Welcome to 2020!
I have, in my lifetime, occasionally counted down to midnight on Dec. 31st at large and small parties and toasted the arrival of a new secular (Christian calendar, really) year with bubbly beverages and cheers. That said, it probably doesn’t surprise you that the New Year I resonate with most as richly alive with personal and shared significance is the Jewish calendar’s marking of a year ending and a new year beginning, along with the modes of reflection, celebration and resolutions that it invites. But being the rabbi that I am, I can’t pass up commenting on 2020, a date that calls out for commentary the way that our Sages tell us that thick, layered phrases in the Torah yell out off the page, “Darsheni!/ Interpret me!” So here are some thoughts on the significance of 2020.
We use “20/20” to refer to vision that is clear and accurate, 20 feet from the object you’re looking at. As a young adult, I realized I no longer had 20/20 vision when I walked past the sign at the park swimming pool that said “No Fishing”, stopped short, walked back, squinted at it and realized it actually said, “No Pushing.” We use this physical trait as a metaphor when we say, usually with regret and resignation, that “hindsight is 20/20”. We acknowledge that now that all the factors that were uncertain, unknown and could have gone any number of ways have unfolded, we can see the choice we could have made and how things could have turned out differently. It’s a statement of wishing we knew then what we know and see now.
With Chanukah just a couple weeks past us, its teachings are still with me, continuing to shape the ways I think about and experience seeing, literally and metaphorically. According to the Talmud, the time for lighting Chanukah candles is between sunset and when the last person has left the marketplace. The Talmud’s poetic language for the later time is “when regel/feet have ceased in the marketplace.” (Talmud Shabbat 21b) – late enough that the flames can be seen in the dark, and for as long as there are people walking around outside who can see them in your window.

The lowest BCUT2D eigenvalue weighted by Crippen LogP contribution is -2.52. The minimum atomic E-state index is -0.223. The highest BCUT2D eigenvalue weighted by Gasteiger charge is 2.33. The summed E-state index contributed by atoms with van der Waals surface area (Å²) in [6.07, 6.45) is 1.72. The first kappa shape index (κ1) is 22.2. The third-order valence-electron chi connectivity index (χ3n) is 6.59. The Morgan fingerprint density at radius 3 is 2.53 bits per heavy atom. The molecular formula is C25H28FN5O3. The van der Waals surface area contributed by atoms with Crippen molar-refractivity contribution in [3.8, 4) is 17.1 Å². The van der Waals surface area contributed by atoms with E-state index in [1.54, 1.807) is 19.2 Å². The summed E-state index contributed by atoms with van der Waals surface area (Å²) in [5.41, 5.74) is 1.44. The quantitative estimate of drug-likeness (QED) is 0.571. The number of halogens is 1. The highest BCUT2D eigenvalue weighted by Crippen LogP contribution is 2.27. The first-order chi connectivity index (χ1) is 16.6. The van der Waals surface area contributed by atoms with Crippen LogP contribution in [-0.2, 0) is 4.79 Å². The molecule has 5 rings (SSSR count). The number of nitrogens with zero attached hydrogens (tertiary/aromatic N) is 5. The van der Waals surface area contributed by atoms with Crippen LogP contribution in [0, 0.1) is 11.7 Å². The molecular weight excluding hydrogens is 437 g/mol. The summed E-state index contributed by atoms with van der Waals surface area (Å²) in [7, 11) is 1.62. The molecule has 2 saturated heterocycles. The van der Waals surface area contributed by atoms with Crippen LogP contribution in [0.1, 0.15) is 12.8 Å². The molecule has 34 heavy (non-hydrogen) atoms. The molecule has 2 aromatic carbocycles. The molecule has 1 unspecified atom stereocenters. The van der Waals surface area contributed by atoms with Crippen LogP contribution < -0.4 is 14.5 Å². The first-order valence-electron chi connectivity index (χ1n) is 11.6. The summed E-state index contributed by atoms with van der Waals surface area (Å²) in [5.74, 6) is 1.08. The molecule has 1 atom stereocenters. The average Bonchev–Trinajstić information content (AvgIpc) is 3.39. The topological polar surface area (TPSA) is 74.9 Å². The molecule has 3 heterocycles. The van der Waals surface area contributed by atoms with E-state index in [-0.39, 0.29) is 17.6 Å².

Kedushat Levi, the 18th century Polish Hasidic master, interprets this halacha/Jewish law about timing as spiritually and morally significant. He notes that the central practice of Chanukah is seeing. We are not permitted to make any ordinary use of the light of the candles (for reading or other functional tasks). We may only look at them. But this is no ordinary action of the eyes. Kedushat Levi interprets the word ‘regel/foot’ to direct us toward a deeper practice, looking at the candles until our her’gel/habit “leaves the marketplace.” In looking at the Chanukah candles, we are practicing looking, seeing, until our habits of perception cease from viewing everything as an object for our use or our ownership. We keep looking until we can see the inherent value in everything and everyone around us. We keep looking until our habits of only seeing surfaces shift and we can see sacred and unitive Life animating whatever we turn your gaze toward.
This practice of seeing deeply and of observing our habits of perception is not limited to Chanukah. I’ve just returned from a week-long meditation retreat, spending hours and days without the usual distractions and stimuli to be able to practice observing with greater sensitivity, to watch the habits of my mind, and to be more attuned to what is unfolding around me and within me so that I can respond to it all with greater wisdom, sympathy and care. I like the intention of the year 2020 being a year of conscious vision and mindful observing. We will have to slow down enough, get quiet and still enough to observe with attention and care. We will need to practice noticing when the world makes us afraid, angry or despairing, observing our habitual reactions and discerning effective responses. We will have to be deliberate in turning our gaze toward manifestations of generosity, courage and beauty, ensuring that our picture of reality includes all this goodness too. We will need to keep looking until we can see the ripples of impact that our choices will create down the road. In other words, we can’t wait for 20/20 vision to appear in the rearview mirror of our lives. This year, let’s train ourselves to see the present with clarity so that we can act in the present with greater foresight and greater insight (pun intended).
Opportunities for 20/20 practice: Join us for the Jewish Meditation series on Shabbat mornings this winter. I also want to encourage you to consider spending the summer with me in NYC at Romemu Yeshiva, spending 6 weeks integrating meditation and other Jewish spiritual practices, text study and arts workshops.